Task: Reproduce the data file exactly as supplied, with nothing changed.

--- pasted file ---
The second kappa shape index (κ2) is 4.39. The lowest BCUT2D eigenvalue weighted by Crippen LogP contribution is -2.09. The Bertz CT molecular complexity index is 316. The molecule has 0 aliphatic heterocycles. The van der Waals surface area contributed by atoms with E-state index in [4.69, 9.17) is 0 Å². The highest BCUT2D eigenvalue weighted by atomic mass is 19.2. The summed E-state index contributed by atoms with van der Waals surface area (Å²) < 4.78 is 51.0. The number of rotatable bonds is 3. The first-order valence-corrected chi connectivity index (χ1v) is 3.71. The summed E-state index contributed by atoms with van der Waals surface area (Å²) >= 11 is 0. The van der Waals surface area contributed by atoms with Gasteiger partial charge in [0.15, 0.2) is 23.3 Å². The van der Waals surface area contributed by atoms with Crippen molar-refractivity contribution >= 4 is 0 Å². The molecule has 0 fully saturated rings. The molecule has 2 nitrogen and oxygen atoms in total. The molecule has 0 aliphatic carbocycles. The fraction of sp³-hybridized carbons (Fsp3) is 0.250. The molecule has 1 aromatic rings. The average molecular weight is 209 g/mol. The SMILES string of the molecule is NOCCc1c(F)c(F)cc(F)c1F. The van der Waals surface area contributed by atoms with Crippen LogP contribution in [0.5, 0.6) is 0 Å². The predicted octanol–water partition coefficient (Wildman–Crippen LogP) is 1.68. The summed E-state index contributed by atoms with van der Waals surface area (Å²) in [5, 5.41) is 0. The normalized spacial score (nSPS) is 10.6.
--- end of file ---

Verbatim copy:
The second kappa shape index (κ2) is 4.39. The lowest BCUT2D eigenvalue weighted by Crippen LogP contribution is -2.09. The Bertz CT molecular complexity index is 316. The molecule has 0 aliphatic heterocycles. The van der Waals surface area contributed by atoms with E-state index in [4.69, 9.17) is 0 Å². The highest BCUT2D eigenvalue weighted by atomic mass is 19.2. The summed E-state index contributed by atoms with van der Waals surface area (Å²) < 4.78 is 51.0. The number of rotatable bonds is 3. The first-order valence-corrected chi connectivity index (χ1v) is 3.71. The summed E-state index contributed by atoms with van der Waals surface area (Å²) >= 11 is 0. The van der Waals surface area contributed by atoms with Gasteiger partial charge in [0.15, 0.2) is 23.3 Å². The van der Waals surface area contributed by atoms with Crippen molar-refractivity contribution >= 4 is 0 Å². The molecule has 0 fully saturated rings. The molecule has 2 nitrogen and oxygen atoms in total. The molecule has 0 aliphatic carbocycles. The fraction of sp³-hybridized carbons (Fsp3) is 0.250. The molecule has 1 aromatic rings. The average molecular weight is 209 g/mol. The SMILES string of the molecule is NOCCc1c(F)c(F)cc(F)c1F. The van der Waals surface area contributed by atoms with Crippen LogP contribution in [0.5, 0.6) is 0 Å². The predicted octanol–water partition coefficient (Wildman–Crippen LogP) is 1.68. The summed E-state index contributed by atoms with van der Waals surface area (Å²) in [5, 5.41) is 0. The normalized spacial score (nSPS) is 10.6.